"O L-RD, Who are my power and my strength and my refuge in the day of trouble, to You nations will come from the ends of the earth and say, 'Only lies have our fathers handed down to us, emptiness in which there is nothing of any avail! Can a man make gods for himself, and they are no gods? 'Therefore, behold I let them know; at this time I will let them know My power and My might, and they shall know that My Name is the L-RD".
Jeremiah 16:19-21
Question: 

Hello, Rabbi.  I hope Hashem has been blessing your work and family.  As you may recall, I am a former Christian who is now living as a Noahide and considering conversion to Judaism.  I am confronted again with the Christian holiday season and am starting to encounter some uncomfortable situations at home since my extended family still celebrates Xmas.  Their love and happiness are important to me, and I would appreciate any suggestions you may have for negotiating these difficulties.

Answer:

The month of December often ushers in a season of strained family relations particularly when its members are made up of different religious faiths.  This is especially true when those faiths are Judaism and Christianity.

Of all Christian holidays, one would least expect Christmas to generate this much family tumult, considering that the church has long abandoned its claim that Jesus was actually born on December 25th.  Moreover, virtually all Christian scholars agree that the reason Christendom adopted this date to celebrate the second member of the Trinity’s birthday is because the pagan Roman holiday Solstice, the great festival of the sun god, was celebrated on December 25th as well.  It therefore comes as little surprise that Christianity’s Jesus also shares his birth date with so many other notable pagan deities of the mystery religions such as the Persian god Mithra, and a host of other gods who were venerated throughout the Roman empire and beyond.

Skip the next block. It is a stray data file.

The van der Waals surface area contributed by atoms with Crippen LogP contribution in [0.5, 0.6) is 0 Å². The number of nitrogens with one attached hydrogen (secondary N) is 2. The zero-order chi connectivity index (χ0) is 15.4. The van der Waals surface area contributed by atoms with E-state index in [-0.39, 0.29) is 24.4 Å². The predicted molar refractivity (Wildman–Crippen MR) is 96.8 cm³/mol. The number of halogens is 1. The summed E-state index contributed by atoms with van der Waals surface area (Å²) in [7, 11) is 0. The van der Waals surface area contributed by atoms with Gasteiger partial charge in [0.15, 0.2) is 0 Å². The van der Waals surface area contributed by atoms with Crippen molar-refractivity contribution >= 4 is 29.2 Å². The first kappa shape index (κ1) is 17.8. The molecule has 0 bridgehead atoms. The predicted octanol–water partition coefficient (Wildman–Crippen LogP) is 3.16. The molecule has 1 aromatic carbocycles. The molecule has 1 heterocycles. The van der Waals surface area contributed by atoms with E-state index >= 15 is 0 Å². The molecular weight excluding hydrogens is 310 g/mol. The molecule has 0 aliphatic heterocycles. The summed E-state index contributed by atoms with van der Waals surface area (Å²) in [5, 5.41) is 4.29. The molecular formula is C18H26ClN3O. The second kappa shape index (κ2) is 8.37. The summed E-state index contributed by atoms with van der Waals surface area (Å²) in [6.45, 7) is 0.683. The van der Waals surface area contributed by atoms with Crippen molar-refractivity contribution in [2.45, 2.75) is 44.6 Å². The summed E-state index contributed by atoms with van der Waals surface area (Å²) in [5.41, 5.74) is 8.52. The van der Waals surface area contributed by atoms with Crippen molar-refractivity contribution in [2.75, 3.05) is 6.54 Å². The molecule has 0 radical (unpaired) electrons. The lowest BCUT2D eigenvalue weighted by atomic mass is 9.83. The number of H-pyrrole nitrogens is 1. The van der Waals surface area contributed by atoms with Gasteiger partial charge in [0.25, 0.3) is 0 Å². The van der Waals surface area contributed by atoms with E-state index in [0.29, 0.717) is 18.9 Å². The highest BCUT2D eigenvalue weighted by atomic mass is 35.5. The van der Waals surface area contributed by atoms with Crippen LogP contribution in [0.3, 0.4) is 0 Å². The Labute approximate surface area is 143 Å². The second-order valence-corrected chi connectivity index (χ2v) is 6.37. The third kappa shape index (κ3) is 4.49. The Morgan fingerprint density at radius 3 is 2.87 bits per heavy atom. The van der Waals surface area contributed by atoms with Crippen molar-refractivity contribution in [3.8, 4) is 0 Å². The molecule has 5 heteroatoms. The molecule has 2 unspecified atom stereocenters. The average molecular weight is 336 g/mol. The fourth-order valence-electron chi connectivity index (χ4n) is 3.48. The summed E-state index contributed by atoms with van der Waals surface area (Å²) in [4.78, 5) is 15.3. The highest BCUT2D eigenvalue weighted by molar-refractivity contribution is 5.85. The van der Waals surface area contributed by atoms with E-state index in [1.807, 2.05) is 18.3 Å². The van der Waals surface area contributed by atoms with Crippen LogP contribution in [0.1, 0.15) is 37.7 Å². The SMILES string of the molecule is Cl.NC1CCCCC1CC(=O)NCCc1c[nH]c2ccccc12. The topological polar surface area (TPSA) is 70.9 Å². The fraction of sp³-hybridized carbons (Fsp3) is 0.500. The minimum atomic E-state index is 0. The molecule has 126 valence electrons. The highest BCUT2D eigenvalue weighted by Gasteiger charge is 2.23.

As a rabbi, I recommend that you follow the sage advice of the prophet Jeremiah1 regarding the embellishments of this non-Jewish holiday celebration.

Thus says the Lord, “Learn not the way of the heathen, and be not dismayed at the signs of heaven; for the heathen are dismayed at them; for the customs of the people are vain for they cut a tree out of the forest, the work of the hands of the workman, with the ax.  They deck it with silver and with gold; they fasten it with nails and with hammers that it may not move.”

In order for me to render some more concrete advice on how to diplomatically avoid setting off family fireworks this holiday season, I encourage you to write back with some more details about your family’s dynamics and volatility.  Happy Chanukkah!

Yours,

Rabbi Tovia Singer


Footnote:


1Jeremiah 10:2-4.

 

Want to share or print this? Choose how below:
  • Print
  • email
  • Add to favorites
  • Twitter
  • Facebook
  • Digg
  • StumbleUpon
  • del.icio.us

Leave a Comment

Previous post:

Next post: